Gelatine is an inexpensive protein with excellent film-forming properties, which is widely used in coatings, medicine, food, photography, and other fields [1,2,3,4,5]. Because of its brittleness and sensitivity to hygrothermal environments, the application of gelatine is greatly limited [6, 7]. The brittleness and moisture/heat stability of gelatine can be controlled by a crosslinking reaction between the functional groups of gelatine and some suitable crosslinking agents. The crosslinking of gelatine with glycerol epoxy resin to form a hyperbranched polymer was shown to reduce its brittleness and increased its water resistance [8]. Other studies used glycerol triglycidyl ether to modify collagen fibre scaffold materials and pigskin biological dressings, which increased the hydrophilicity of the protein dressing [9, 10]. The aggregation behaviour of gelatine in aqueous solutions affects the grafting density of glycidyl in the gelatine [11]. When the amount of added ethylene glycol diglycidyl ether reaches a critical concentration, the swelling rate of gelatine remains constant, and the amino functional groups are completely consumed [12]. A study of amino conversion in the grafting reaction of allyl glycidyl ether using the van Sleek method proposed that the grafting of epoxy compounds and gelatine mainly occurs via the free NH2 group of gelatine [13]. These findings show that the chemical crosslinking between epoxy resin and gelatine can control the brittleness, hydrophobicity, mechanical properties, and stability of gelatine films.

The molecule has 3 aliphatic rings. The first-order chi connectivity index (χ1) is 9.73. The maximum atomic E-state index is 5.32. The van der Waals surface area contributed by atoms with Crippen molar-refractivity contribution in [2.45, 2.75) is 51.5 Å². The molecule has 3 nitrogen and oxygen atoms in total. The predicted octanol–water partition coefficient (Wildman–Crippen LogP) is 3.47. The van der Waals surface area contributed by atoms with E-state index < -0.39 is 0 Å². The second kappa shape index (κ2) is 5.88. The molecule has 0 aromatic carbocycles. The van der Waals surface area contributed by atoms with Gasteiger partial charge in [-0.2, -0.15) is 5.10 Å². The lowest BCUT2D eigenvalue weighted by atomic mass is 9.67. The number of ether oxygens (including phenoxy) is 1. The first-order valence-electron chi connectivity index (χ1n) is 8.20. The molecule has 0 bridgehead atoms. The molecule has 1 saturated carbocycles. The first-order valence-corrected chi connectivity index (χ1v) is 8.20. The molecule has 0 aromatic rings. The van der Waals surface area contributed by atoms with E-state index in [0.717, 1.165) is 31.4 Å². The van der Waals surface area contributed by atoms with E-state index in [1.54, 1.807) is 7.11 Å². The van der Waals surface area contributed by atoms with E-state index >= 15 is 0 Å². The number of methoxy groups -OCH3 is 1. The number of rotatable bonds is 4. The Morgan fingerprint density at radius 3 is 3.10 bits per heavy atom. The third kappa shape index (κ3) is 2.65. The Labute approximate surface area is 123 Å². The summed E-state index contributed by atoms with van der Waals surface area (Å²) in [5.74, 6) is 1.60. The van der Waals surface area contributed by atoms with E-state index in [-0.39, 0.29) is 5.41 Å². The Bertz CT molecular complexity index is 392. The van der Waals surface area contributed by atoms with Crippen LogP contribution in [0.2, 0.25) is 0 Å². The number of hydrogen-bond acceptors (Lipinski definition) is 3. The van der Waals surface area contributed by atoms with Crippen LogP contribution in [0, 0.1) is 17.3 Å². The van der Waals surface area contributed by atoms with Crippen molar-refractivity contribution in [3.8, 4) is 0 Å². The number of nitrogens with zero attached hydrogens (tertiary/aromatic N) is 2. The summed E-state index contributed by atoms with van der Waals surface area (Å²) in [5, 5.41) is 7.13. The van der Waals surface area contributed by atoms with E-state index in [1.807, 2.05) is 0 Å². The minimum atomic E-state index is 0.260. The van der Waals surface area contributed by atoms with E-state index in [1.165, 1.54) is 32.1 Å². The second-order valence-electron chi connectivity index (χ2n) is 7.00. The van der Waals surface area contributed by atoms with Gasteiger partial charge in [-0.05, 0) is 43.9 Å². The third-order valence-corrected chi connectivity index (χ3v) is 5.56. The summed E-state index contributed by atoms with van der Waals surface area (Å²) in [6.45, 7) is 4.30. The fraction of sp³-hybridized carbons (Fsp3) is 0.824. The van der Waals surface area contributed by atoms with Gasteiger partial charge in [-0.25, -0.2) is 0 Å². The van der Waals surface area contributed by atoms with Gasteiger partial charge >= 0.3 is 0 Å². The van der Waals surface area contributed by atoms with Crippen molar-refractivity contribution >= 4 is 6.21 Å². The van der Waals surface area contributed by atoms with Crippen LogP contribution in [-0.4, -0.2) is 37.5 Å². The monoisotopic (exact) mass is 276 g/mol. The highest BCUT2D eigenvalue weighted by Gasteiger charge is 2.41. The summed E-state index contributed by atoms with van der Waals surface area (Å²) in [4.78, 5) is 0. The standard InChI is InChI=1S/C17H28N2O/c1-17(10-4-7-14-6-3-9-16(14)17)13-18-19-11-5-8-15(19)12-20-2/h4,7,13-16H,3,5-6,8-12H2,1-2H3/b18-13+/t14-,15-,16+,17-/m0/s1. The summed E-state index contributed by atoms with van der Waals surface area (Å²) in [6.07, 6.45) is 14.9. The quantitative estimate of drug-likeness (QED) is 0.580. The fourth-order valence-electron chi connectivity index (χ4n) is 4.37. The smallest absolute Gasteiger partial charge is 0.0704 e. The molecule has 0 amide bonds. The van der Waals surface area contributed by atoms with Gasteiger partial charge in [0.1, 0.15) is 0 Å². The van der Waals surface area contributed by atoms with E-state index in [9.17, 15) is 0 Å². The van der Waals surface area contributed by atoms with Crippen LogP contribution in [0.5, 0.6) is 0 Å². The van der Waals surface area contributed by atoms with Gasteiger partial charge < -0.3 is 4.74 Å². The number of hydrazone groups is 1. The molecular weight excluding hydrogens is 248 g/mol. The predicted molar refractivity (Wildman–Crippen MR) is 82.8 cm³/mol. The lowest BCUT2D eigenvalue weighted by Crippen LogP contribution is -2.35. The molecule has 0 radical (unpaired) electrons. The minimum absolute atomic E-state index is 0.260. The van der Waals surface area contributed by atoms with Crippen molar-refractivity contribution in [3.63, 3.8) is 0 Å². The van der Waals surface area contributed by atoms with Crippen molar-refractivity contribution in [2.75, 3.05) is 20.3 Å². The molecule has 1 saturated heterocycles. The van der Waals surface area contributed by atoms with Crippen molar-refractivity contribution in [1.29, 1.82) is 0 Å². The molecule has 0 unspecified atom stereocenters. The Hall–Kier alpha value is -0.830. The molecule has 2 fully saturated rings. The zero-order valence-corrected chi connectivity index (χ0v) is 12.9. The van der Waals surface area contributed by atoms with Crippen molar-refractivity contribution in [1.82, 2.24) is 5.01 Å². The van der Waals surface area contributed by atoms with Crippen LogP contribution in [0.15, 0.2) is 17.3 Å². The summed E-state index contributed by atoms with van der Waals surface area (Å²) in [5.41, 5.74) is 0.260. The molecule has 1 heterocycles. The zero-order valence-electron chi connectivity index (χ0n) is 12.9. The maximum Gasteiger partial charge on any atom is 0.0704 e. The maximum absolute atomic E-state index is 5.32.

Polyethylene glycol, glycerine, sorbitol, and other polyol small-molecule plasticisers can be inserted into the gelatine polymer chain to form a hydrogen-bond network, thereby increasing the fluidity and flexibility of gelatine molecules, which contributes to plasticising the gelatine film [14,15,16]. The epoxy group in polyol glycidyl ether opens the epoxy ring and reacts with the amino group in the gelatine molecule to generate a hydroxyl group, forming structures similar to the above polyol structures. Early research showed that the aggregation of protein molecules of an emulsified gelatine film under cyclic dry–wet conditions resulted in the macroscale shrinkage of the film, which was identified as the main cause of the embrittlement, curling, and fracture of gelatin paper photographs [17]. As shown in Fig. 1, the structure of the gelatin paper photographs is composed of a paper base and a barium, emulsion and gelatin protective layer, and the main film-forming materials of the last three layers are gelatin molecules. Therefore, ensuring the stability and flexibility of gelatine films in a hot and humid environment is an effective way to prevent the degradation of gelatin paper photographs. In addition to its role as a crosslinking agent, polyol glycidyl ether would be a plasticiser, which would further help protect gelatin paper photographs. To date, there has been no report about the plasticising effect of polyol glycidyl ether on gelatine films.